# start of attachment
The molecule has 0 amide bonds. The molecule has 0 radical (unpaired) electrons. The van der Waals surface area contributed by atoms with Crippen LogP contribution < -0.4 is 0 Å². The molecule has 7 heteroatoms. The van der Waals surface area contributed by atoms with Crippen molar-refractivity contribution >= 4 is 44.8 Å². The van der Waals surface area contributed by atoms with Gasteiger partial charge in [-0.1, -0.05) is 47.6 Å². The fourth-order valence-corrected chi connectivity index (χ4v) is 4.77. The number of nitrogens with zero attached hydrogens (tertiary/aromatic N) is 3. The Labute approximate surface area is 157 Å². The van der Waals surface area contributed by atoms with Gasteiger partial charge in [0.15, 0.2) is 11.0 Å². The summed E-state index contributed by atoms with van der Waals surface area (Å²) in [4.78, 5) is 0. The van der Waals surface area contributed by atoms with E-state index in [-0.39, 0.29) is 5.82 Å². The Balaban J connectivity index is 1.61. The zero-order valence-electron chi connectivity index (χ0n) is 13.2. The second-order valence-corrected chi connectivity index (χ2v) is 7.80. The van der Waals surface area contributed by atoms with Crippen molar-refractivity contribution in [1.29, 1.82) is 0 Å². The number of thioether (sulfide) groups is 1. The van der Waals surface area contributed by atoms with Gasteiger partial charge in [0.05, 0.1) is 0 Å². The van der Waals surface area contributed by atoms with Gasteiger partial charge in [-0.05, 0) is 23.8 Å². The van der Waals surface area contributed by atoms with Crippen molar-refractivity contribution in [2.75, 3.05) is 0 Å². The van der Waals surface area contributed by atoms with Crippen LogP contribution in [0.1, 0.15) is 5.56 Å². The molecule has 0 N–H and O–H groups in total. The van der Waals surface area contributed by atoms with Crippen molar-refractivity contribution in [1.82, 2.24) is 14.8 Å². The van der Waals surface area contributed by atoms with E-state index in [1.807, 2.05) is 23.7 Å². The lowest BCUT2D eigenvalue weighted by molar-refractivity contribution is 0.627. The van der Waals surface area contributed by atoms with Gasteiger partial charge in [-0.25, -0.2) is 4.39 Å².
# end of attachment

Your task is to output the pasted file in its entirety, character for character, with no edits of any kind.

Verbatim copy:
The molecule has 0 amide bonds. The molecule has 0 radical (unpaired) electrons. The van der Waals surface area contributed by atoms with Crippen LogP contribution < -0.4 is 0 Å². The molecule has 7 heteroatoms. The van der Waals surface area contributed by atoms with Crippen molar-refractivity contribution >= 4 is 44.8 Å². The van der Waals surface area contributed by atoms with Gasteiger partial charge in [-0.1, -0.05) is 47.6 Å². The fourth-order valence-corrected chi connectivity index (χ4v) is 4.77. The number of nitrogens with zero attached hydrogens (tertiary/aromatic N) is 3. The Labute approximate surface area is 157 Å². The van der Waals surface area contributed by atoms with Gasteiger partial charge in [0.15, 0.2) is 11.0 Å². The summed E-state index contributed by atoms with van der Waals surface area (Å²) in [4.78, 5) is 0. The van der Waals surface area contributed by atoms with E-state index in [-0.39, 0.29) is 5.82 Å². The Balaban J connectivity index is 1.61. The zero-order valence-electron chi connectivity index (χ0n) is 13.2. The second-order valence-corrected chi connectivity index (χ2v) is 7.80. The van der Waals surface area contributed by atoms with Crippen molar-refractivity contribution in [1.29, 1.82) is 0 Å². The number of thioether (sulfide) groups is 1. The van der Waals surface area contributed by atoms with Gasteiger partial charge in [0.05, 0.1) is 0 Å². The van der Waals surface area contributed by atoms with Gasteiger partial charge in [-0.05, 0) is 23.8 Å². The van der Waals surface area contributed by atoms with Crippen molar-refractivity contribution in [2.75, 3.05) is 0 Å². The van der Waals surface area contributed by atoms with Crippen LogP contribution in [0.1, 0.15) is 5.56 Å². The molecule has 0 N–H and O–H groups in total. The van der Waals surface area contributed by atoms with Crippen molar-refractivity contribution in [1.82, 2.24) is 14.8 Å². The van der Waals surface area contributed by atoms with E-state index in [1.807, 2.05) is 23.7 Å². The lowest BCUT2D eigenvalue weighted by molar-refractivity contribution is 0.627. The van der Waals surface area contributed by atoms with Gasteiger partial charge in [-0.25, -0.2) is 4.39 Å².